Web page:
so it may be appropriate to create ladder steps on those machines.

       Specifying a keyring directory and key ID
           If "keyringdir" is used, the specified directory must contain the
           public and secret keyrings which contain the specified "key".
           "ladder" will then make both the secret key and public key
           accessible to the root user using a temporary keyring in
           /var/lib/ladder/keys. Only the key available in
           /var/lib/ladder/keys will be available to the repository signing
           process. "ladder" only needs to be able to read the secret and
           public keyrings of the keyringdir specified. Ensure that the secret
           key is available - without a passphrase - or the repository will
           not be signed.

       Using just a key ID
           If "keyringdir" is not used, the user must ensure that the key is
           available to the root user as ladder requires sudo/root to be able
           to use apt. Ensure that the specified secret key is available -
           without a passphrase - to the root user or the repository will not
           be signed.

            sudo gpg --list-secret-key KEYID

           Using "keyringdir" is generally the easiest option.

       If the key is not available, the repository simply won't be signed and
       devices would need to pass the AllowUnauthenticated option to "apt-get"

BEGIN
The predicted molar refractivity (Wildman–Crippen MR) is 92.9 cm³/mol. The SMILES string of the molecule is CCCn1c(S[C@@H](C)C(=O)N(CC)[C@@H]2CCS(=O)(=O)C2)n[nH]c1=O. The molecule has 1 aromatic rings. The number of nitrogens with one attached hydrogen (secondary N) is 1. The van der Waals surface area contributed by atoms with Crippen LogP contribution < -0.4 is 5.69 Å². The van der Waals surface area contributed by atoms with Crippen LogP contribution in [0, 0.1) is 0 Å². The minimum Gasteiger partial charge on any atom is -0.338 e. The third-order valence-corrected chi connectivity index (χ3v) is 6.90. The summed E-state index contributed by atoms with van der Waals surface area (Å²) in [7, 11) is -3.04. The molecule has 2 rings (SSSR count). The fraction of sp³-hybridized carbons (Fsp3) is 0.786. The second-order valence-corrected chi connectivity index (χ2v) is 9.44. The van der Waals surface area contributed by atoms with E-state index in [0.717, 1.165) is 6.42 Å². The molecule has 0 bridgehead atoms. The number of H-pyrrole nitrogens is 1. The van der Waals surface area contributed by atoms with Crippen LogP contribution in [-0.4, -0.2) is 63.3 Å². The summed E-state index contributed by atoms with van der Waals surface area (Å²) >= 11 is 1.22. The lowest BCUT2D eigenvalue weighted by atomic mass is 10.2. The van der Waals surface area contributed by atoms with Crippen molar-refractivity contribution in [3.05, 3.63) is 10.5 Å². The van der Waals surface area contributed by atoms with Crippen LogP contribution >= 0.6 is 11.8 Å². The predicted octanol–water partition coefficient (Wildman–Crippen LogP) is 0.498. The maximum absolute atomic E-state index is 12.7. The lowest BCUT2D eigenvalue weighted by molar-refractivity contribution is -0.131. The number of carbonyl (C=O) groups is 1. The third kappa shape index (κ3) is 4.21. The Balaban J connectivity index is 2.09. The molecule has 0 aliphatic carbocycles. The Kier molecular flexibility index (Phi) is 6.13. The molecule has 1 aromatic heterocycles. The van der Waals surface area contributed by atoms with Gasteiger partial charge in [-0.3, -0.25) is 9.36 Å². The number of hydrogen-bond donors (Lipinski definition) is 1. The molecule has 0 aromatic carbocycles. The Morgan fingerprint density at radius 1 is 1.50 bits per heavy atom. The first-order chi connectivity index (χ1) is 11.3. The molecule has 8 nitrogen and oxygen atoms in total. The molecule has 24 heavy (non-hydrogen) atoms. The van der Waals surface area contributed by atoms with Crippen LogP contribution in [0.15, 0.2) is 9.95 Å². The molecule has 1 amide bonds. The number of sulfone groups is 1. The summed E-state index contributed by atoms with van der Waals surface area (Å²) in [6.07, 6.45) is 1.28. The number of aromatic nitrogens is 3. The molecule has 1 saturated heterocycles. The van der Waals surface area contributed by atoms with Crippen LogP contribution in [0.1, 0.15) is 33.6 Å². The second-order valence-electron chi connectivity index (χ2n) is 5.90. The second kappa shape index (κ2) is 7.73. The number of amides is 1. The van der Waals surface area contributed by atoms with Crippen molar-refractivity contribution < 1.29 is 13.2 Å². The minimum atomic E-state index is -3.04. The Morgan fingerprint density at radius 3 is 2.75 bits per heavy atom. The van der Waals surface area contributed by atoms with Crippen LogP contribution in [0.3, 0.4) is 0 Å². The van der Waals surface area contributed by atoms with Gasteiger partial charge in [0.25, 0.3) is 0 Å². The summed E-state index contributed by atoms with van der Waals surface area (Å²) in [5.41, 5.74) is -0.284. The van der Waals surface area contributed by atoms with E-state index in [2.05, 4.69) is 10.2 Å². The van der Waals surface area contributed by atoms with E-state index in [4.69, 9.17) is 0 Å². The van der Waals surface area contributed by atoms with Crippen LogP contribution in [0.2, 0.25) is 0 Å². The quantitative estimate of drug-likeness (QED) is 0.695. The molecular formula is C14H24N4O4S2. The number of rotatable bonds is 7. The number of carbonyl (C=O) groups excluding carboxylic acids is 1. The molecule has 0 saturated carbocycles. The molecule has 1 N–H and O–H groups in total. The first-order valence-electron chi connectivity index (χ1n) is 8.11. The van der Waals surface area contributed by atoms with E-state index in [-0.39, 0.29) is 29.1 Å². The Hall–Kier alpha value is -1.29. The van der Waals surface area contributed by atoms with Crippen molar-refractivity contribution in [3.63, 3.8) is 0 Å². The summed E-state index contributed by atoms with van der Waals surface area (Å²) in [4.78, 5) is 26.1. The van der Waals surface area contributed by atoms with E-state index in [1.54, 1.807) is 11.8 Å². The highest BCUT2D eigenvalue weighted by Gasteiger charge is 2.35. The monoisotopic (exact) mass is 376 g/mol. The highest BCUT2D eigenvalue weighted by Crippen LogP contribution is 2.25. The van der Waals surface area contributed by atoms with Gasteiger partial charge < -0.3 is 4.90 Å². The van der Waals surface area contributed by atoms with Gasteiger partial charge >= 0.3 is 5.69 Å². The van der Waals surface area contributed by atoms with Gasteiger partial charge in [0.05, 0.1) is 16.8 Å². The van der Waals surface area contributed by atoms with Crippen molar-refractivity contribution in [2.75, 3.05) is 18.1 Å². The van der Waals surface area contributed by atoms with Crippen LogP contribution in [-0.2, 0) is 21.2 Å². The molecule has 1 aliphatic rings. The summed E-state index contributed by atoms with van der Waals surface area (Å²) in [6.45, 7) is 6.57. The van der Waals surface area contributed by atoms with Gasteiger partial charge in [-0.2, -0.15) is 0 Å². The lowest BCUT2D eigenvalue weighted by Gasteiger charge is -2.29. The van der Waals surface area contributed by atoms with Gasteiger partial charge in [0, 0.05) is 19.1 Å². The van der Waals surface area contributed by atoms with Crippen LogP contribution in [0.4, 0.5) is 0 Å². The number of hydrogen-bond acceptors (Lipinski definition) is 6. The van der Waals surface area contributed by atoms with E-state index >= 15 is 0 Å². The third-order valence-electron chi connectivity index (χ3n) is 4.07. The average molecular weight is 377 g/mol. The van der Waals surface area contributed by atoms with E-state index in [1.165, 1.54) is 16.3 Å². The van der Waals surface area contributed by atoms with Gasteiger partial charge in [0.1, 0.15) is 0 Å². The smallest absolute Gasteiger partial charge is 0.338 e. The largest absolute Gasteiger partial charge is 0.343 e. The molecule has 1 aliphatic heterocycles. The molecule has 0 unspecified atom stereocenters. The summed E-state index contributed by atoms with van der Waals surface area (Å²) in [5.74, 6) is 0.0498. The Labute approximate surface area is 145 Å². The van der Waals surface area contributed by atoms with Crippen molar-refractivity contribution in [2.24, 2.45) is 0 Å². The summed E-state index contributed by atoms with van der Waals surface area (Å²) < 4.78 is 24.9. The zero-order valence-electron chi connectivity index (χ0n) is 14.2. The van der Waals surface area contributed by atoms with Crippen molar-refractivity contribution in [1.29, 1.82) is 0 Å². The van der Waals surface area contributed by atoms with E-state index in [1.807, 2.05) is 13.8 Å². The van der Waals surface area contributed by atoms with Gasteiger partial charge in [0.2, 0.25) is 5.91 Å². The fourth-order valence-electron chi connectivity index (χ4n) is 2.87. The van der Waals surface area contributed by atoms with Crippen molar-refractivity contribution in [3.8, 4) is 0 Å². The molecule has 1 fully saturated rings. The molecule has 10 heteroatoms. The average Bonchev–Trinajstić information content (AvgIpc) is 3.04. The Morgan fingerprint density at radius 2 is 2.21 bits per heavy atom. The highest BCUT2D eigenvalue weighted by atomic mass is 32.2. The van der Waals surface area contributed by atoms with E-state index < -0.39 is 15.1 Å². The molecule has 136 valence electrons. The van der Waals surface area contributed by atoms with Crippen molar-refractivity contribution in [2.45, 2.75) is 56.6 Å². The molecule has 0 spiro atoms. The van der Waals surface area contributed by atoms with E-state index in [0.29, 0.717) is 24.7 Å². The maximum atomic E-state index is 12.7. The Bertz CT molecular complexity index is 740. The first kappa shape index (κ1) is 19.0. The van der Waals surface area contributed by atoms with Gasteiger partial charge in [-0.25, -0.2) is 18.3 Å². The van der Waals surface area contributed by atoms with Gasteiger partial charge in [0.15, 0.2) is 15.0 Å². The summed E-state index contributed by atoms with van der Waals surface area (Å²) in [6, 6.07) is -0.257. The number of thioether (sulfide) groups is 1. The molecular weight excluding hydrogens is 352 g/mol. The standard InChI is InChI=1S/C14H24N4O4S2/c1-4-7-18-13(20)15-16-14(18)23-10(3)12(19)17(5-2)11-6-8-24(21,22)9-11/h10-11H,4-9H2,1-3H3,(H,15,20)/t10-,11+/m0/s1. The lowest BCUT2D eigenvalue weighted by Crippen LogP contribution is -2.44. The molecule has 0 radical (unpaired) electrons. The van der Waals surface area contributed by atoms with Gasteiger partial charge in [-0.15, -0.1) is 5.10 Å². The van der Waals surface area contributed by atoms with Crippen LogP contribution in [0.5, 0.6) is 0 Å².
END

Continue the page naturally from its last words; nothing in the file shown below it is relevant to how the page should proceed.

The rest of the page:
when using the ladder repository. ladder does not add the
       unauthenticated option to generated upgrade scripts! You can tell a
       SecureApt repository by the presence of the Release.gpg file.

       It is possible to auto-generate GnuPG keys but "ladder" does not
       support this currently. The main problem is entropy - generating a new
       GnuPG (or SSH) key requires a lot of entropy, especially as default key
       lengths increase. It is a lot easier to ensure high entropy when the
       key generation process is interactive.

   Keyring packages are recommended
       With careful planning, the security of the step upgrades can be much
       improved by modifying the update scripts to not add the signing key
       using "apt-key add" but instead to provide a keyring package in the
       rootfs itself which contains the public key which will be used to sign
       the next milestone. This is how Debian arranges keys - the release of
       milestone A is not made until the key which will be used to sign
       milestone B has the corresponding public key already included in the
       keyring package in milestone A.

       Such keyring packages themselves need to be in the milestone repository
       because then the keyring package itself is protected by SecureApt.

       Note that keyring packages will make it harder to use the downgrade
       solution explained below, hence the need for planning.

   Key expiries
       Key expiry dates will complicate "ladder" usage, especially if
       downgrades are to be available. If a device was released on milestone D
       and needs to be downgraded to milestone B, you will have problems if
       the key used to sign milestone B has since expired. Equally, repairing
       or servicing a device running milestone B becomes problematic if the
       key for milestone B has expired whilst the device was in use.

       Avoid using expiry dates on keys unless you are very, very confident
       that a particular milestone will not be in use after a certain date.

   Key management
       Keys can be revoked but this relies on the devices which need to verify